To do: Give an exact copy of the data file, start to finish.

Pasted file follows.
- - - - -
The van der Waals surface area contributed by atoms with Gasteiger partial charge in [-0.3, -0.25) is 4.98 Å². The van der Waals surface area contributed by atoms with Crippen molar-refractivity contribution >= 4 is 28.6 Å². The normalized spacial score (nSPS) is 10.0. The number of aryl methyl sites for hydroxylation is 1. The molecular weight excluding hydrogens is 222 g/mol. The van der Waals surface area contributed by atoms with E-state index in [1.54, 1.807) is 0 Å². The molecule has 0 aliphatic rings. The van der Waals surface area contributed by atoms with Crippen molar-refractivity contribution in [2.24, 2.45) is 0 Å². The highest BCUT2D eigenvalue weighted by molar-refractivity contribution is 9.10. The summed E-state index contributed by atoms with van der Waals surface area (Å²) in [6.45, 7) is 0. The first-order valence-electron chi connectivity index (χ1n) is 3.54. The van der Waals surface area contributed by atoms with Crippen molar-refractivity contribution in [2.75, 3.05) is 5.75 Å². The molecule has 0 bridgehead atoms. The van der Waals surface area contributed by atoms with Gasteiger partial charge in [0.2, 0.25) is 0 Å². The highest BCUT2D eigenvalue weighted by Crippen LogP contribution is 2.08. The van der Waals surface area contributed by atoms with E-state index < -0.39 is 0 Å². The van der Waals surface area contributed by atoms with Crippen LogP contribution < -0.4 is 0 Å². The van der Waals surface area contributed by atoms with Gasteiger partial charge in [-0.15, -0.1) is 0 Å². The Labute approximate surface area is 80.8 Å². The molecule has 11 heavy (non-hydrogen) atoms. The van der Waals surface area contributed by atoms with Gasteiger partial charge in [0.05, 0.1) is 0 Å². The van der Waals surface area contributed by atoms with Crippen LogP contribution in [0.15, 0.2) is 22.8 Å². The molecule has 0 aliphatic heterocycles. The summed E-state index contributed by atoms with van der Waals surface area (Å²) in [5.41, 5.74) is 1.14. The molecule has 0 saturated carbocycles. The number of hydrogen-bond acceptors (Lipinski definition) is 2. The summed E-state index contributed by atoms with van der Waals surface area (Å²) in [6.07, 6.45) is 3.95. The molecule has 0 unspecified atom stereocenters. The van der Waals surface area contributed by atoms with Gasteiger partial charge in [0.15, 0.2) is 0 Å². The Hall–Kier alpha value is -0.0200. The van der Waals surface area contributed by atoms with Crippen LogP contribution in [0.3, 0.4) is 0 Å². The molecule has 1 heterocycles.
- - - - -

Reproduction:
The van der Waals surface area contributed by atoms with Gasteiger partial charge in [-0.3, -0.25) is 4.98 Å². The van der Waals surface area contributed by atoms with Crippen molar-refractivity contribution >= 4 is 28.6 Å². The normalized spacial score (nSPS) is 10.0. The number of aryl methyl sites for hydroxylation is 1. The molecular weight excluding hydrogens is 222 g/mol. The van der Waals surface area contributed by atoms with E-state index in [1.54, 1.807) is 0 Å². The molecule has 0 aliphatic rings. The van der Waals surface area contributed by atoms with Crippen molar-refractivity contribution in [2.24, 2.45) is 0 Å². The highest BCUT2D eigenvalue weighted by molar-refractivity contribution is 9.10. The summed E-state index contributed by atoms with van der Waals surface area (Å²) in [6.45, 7) is 0. The first-order valence-electron chi connectivity index (χ1n) is 3.54. The van der Waals surface area contributed by atoms with Crippen molar-refractivity contribution in [2.75, 3.05) is 5.75 Å². The molecule has 0 bridgehead atoms. The van der Waals surface area contributed by atoms with Gasteiger partial charge in [0.2, 0.25) is 0 Å². The highest BCUT2D eigenvalue weighted by Crippen LogP contribution is 2.08. The van der Waals surface area contributed by atoms with E-state index < -0.39 is 0 Å². The van der Waals surface area contributed by atoms with Crippen LogP contribution < -0.4 is 0 Å². The van der Waals surface area contributed by atoms with Gasteiger partial charge in [-0.15, -0.1) is 0 Å². The Labute approximate surface area is 80.8 Å². The molecule has 11 heavy (non-hydrogen) atoms. The van der Waals surface area contributed by atoms with Gasteiger partial charge in [0.05, 0.1) is 0 Å². The van der Waals surface area contributed by atoms with Crippen LogP contribution in [0.15, 0.2) is 22.8 Å². The molecule has 0 aliphatic heterocycles. The summed E-state index contributed by atoms with van der Waals surface area (Å²) in [5.41, 5.74) is 1.14. The molecule has 0 saturated carbocycles. The number of hydrogen-bond acceptors (Lipinski definition) is 2. The summed E-state index contributed by atoms with van der Waals surface area (Å²) in [6.07, 6.45) is 3.95. The molecule has 0 unspecified atom stereocenters. The van der Waals surface area contributed by atoms with Gasteiger partial charge in [0.15, 0.2) is 0 Å². The Hall–Kier alpha value is -0.0200. The van der Waals surface area contributed by atoms with Crippen LogP contribution in [0.3, 0.4) is 0 Å². The molecule has 1 heterocycles.